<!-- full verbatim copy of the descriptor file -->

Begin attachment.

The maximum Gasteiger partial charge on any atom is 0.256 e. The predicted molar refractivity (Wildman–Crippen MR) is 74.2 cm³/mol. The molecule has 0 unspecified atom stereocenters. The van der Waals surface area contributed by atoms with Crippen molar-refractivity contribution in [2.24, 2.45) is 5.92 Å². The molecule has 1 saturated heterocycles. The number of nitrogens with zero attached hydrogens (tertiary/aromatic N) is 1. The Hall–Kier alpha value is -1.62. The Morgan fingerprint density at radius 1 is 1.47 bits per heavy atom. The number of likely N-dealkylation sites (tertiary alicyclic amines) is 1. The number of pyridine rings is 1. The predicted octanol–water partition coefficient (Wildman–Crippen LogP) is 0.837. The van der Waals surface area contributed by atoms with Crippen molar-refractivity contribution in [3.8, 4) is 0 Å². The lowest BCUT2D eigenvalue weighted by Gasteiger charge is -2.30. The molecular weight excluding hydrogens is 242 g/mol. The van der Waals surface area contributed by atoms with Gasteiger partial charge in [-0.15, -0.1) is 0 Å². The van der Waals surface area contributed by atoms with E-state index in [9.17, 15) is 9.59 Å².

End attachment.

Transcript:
The maximum Gasteiger partial charge on any atom is 0.256 e. The predicted molar refractivity (Wildman–Crippen MR) is 74.2 cm³/mol. The molecule has 0 unspecified atom stereocenters. The van der Waals surface area contributed by atoms with Crippen molar-refractivity contribution in [2.24, 2.45) is 5.92 Å². The molecule has 1 saturated heterocycles. The number of nitrogens with zero attached hydrogens (tertiary/aromatic N) is 1. The Hall–Kier alpha value is -1.62. The Morgan fingerprint density at radius 1 is 1.47 bits per heavy atom. The number of likely N-dealkylation sites (tertiary alicyclic amines) is 1. The number of pyridine rings is 1. The predicted octanol–water partition coefficient (Wildman–Crippen LogP) is 0.837. The van der Waals surface area contributed by atoms with Crippen molar-refractivity contribution in [3.8, 4) is 0 Å². The lowest BCUT2D eigenvalue weighted by Gasteiger charge is -2.30. The molecular weight excluding hydrogens is 242 g/mol. The van der Waals surface area contributed by atoms with Gasteiger partial charge in [-0.15, -0.1) is 0 Å². The van der Waals surface area contributed by atoms with E-state index in [9.17, 15) is 9.59 Å².